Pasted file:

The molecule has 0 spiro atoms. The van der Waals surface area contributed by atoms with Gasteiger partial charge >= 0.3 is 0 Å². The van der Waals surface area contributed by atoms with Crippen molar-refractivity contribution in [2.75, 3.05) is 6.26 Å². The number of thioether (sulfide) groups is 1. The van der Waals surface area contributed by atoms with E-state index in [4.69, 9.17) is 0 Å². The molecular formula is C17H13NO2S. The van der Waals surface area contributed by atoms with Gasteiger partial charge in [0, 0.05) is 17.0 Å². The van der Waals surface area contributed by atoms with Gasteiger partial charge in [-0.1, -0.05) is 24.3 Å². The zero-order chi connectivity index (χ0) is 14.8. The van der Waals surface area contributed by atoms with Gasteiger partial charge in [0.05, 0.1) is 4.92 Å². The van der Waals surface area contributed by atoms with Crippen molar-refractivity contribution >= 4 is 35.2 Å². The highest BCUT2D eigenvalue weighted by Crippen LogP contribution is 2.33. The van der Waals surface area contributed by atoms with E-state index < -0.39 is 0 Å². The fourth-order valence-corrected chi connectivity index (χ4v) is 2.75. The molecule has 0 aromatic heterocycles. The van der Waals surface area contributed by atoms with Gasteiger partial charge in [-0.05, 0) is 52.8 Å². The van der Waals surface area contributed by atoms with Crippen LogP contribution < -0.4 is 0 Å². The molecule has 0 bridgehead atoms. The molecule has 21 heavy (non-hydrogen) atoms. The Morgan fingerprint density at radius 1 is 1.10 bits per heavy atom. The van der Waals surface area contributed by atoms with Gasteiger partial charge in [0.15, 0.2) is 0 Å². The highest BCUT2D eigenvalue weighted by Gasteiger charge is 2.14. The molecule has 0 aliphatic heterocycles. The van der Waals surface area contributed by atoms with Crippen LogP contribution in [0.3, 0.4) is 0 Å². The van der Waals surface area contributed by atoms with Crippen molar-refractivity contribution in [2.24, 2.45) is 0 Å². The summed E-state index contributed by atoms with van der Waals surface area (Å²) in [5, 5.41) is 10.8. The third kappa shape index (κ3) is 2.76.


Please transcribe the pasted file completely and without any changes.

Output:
The molecule has 0 spiro atoms. The van der Waals surface area contributed by atoms with Gasteiger partial charge >= 0.3 is 0 Å². The van der Waals surface area contributed by atoms with Crippen molar-refractivity contribution in [2.75, 3.05) is 6.26 Å². The number of thioether (sulfide) groups is 1. The van der Waals surface area contributed by atoms with E-state index in [4.69, 9.17) is 0 Å². The molecular formula is C17H13NO2S. The van der Waals surface area contributed by atoms with Gasteiger partial charge in [0, 0.05) is 17.0 Å². The van der Waals surface area contributed by atoms with Gasteiger partial charge in [-0.1, -0.05) is 24.3 Å². The zero-order chi connectivity index (χ0) is 14.8. The van der Waals surface area contributed by atoms with Gasteiger partial charge in [0.05, 0.1) is 4.92 Å². The van der Waals surface area contributed by atoms with Crippen molar-refractivity contribution >= 4 is 35.2 Å². The highest BCUT2D eigenvalue weighted by Crippen LogP contribution is 2.33. The van der Waals surface area contributed by atoms with E-state index < -0.39 is 0 Å². The fourth-order valence-corrected chi connectivity index (χ4v) is 2.75. The molecule has 0 aromatic heterocycles. The van der Waals surface area contributed by atoms with Gasteiger partial charge in [-0.05, 0) is 52.8 Å². The van der Waals surface area contributed by atoms with Crippen LogP contribution < -0.4 is 0 Å². The molecule has 0 bridgehead atoms. The molecule has 21 heavy (non-hydrogen) atoms. The Morgan fingerprint density at radius 1 is 1.10 bits per heavy atom. The van der Waals surface area contributed by atoms with Gasteiger partial charge in [0.15, 0.2) is 0 Å². The highest BCUT2D eigenvalue weighted by Gasteiger charge is 2.14. The molecule has 0 aliphatic heterocycles. The van der Waals surface area contributed by atoms with Crippen LogP contribution in [0.3, 0.4) is 0 Å². The van der Waals surface area contributed by atoms with Crippen molar-refractivity contribution in [2.24, 2.45) is 0 Å². The summed E-state index contributed by atoms with van der Waals surface area (Å²) in [5, 5.41) is 10.8. The third kappa shape index (κ3) is 2.76.